Source: The Sun
By Neal Baker, Tom Gillespie and Mark Hodge
PRESIDENT Trump’s missile attack on the Syrian regime has caused a spike in tension between the United States and Russia.
The whirlwind assault was in response to evidence showing brutal dictator Bashar al-Assad dropped chemical weapons on a rebel-held town.
Trump ordered two US Navy warships to launch 59 Tomahawk missiles which rained down on an air base near Homs.
Evidence suggests that it was from here that regime planes carrying the murderous gas bombs took off, according to the President.
The UK called the deadly riposte — which completely destroyed the base and killed personnel — an “appropriate” response to Assad’s barbaric slaughter of around 100 people, including children.
But in a sign of how risky the move was, the Pentagon revealed that it had given prior warning to the Russians before launching the missile strike.
Russian President Vladimir Putin has sent more than 4,000 troops to Syria, backed by planes to support Assad, who has been accused of horrific war crimes.
Some claim the action, consistently avoided under the Obama administration despite his talk of a “red line” being crossed, may eventually pave the way to conflict between old foes America and Russia.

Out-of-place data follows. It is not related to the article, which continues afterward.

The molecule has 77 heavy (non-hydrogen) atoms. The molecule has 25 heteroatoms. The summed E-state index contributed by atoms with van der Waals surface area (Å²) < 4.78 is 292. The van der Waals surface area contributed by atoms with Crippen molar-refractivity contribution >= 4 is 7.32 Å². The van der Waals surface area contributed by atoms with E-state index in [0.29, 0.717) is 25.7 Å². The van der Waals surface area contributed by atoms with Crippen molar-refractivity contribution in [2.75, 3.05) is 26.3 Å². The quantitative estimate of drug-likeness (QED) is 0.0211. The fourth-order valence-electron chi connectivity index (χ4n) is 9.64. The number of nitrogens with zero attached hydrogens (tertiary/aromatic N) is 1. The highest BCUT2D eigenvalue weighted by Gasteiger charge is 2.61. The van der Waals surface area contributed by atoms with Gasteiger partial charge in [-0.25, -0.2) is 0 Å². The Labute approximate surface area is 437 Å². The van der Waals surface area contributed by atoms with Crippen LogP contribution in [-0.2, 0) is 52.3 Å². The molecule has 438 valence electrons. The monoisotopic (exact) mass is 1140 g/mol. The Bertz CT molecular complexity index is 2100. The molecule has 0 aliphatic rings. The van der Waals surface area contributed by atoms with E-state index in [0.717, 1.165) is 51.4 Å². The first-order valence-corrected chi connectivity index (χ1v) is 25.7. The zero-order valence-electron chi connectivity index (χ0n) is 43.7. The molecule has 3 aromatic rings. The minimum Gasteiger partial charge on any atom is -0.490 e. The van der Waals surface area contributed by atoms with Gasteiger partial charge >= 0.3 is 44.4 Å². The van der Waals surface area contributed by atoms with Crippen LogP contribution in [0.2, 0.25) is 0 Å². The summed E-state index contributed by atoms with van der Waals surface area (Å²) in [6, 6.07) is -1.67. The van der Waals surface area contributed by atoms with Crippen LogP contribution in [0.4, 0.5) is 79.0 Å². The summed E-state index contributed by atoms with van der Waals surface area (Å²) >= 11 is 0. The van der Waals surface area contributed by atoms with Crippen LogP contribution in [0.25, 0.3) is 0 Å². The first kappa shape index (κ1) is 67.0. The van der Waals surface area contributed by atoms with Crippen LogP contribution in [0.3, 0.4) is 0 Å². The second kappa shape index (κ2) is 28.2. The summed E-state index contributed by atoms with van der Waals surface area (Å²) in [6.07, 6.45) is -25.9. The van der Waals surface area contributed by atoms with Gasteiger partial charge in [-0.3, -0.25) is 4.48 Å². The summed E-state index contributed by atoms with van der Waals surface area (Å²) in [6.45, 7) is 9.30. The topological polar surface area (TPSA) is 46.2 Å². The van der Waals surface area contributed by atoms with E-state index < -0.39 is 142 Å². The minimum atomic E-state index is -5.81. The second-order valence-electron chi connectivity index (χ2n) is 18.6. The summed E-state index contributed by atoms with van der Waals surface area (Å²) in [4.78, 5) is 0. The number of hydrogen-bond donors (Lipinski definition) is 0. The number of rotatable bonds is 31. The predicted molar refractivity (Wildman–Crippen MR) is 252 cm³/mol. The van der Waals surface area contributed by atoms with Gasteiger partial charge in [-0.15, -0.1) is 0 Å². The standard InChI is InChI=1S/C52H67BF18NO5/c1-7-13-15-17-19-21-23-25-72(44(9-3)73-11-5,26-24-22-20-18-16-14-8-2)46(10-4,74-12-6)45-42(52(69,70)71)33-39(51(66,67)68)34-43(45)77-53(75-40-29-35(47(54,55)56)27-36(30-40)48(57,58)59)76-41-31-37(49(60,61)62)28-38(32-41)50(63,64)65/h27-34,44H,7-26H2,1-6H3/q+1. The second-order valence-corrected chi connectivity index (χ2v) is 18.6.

But others believe the move has made war less of a possibility, including Britain’s former ambassador to Moscow, Sir Anthony Brenton, who believes that while Putin is gearing up for war, he doesn’t really want one because his military is ‘weaker’ than the West’s.
Speaking to the Daily Mirror in October last year, he said: “They do not want war. They would lose.
“These shows of strength are not an intention to fight, but a signal that fighting must be avoided.”
But if a third global conflict does break out, how will it start, where would it start, what will it look like, and who’s going to win?
Who would win the war?
This is an impossible question to answer with any certainty, but if you are basing it solely on hardware it would seem the US is in the best position to win.
The US is the only country in possession of fifth-gen fighter jets – 187 F-22s and an F-35 that is not yet out of the testing phase.
Russia is developing one stealth fighter and China is working on four.
In terms of submarines the US Navy has 14 ballistic missile submarines with a combined 280 nuclear missiles.
They also possess four guided missile submarines with 154 Tomahawk cruise missiles each and 54 nuclear attack submarines.
Russia has only 60 submarines but they are said to have outstanding stealth capabilities.
They are also developing a 100-megaton nuclear torpedo.
China has five nuclear attack submarines, 53 diesel attack submarines, and four nuclear ballistic missile submarines to date.
However, the emerging superpower is developing more.